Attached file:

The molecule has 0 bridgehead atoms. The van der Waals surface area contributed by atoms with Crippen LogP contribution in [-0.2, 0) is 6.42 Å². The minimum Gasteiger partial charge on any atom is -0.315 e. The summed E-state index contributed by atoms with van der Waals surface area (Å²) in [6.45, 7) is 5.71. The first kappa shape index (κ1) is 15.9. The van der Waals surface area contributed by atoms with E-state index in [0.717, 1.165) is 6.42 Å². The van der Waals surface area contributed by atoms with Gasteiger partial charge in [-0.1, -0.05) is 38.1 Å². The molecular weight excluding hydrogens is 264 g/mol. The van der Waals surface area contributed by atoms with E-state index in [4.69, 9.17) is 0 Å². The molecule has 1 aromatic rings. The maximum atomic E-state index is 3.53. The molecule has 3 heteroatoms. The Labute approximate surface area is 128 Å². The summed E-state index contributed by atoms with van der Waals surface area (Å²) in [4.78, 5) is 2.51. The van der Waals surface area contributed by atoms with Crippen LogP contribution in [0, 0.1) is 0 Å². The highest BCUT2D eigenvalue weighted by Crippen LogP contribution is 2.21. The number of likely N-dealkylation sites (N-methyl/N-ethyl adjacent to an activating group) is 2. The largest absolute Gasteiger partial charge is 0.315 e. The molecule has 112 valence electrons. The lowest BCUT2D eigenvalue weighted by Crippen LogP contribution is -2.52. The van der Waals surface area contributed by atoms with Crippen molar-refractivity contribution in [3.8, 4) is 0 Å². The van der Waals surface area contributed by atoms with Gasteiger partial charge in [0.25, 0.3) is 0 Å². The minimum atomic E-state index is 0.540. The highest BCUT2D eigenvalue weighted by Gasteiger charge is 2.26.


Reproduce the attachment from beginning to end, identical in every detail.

The molecule has 0 bridgehead atoms. The van der Waals surface area contributed by atoms with Crippen LogP contribution in [-0.2, 0) is 6.42 Å². The minimum Gasteiger partial charge on any atom is -0.315 e. The summed E-state index contributed by atoms with van der Waals surface area (Å²) in [6.45, 7) is 5.71. The first kappa shape index (κ1) is 15.9. The van der Waals surface area contributed by atoms with E-state index in [0.717, 1.165) is 6.42 Å². The van der Waals surface area contributed by atoms with Gasteiger partial charge in [-0.1, -0.05) is 38.1 Å². The molecular weight excluding hydrogens is 264 g/mol. The van der Waals surface area contributed by atoms with E-state index in [4.69, 9.17) is 0 Å². The molecule has 1 aromatic rings. The maximum atomic E-state index is 3.53. The molecule has 3 heteroatoms. The Labute approximate surface area is 128 Å². The summed E-state index contributed by atoms with van der Waals surface area (Å²) in [4.78, 5) is 2.51. The van der Waals surface area contributed by atoms with Crippen LogP contribution in [0, 0.1) is 0 Å². The highest BCUT2D eigenvalue weighted by Crippen LogP contribution is 2.21. The number of likely N-dealkylation sites (N-methyl/N-ethyl adjacent to an activating group) is 2. The largest absolute Gasteiger partial charge is 0.315 e. The molecule has 112 valence electrons. The lowest BCUT2D eigenvalue weighted by Crippen LogP contribution is -2.52. The van der Waals surface area contributed by atoms with Crippen molar-refractivity contribution in [3.8, 4) is 0 Å². The van der Waals surface area contributed by atoms with Gasteiger partial charge in [0.25, 0.3) is 0 Å². The minimum atomic E-state index is 0.540. The highest BCUT2D eigenvalue weighted by Gasteiger charge is 2.26.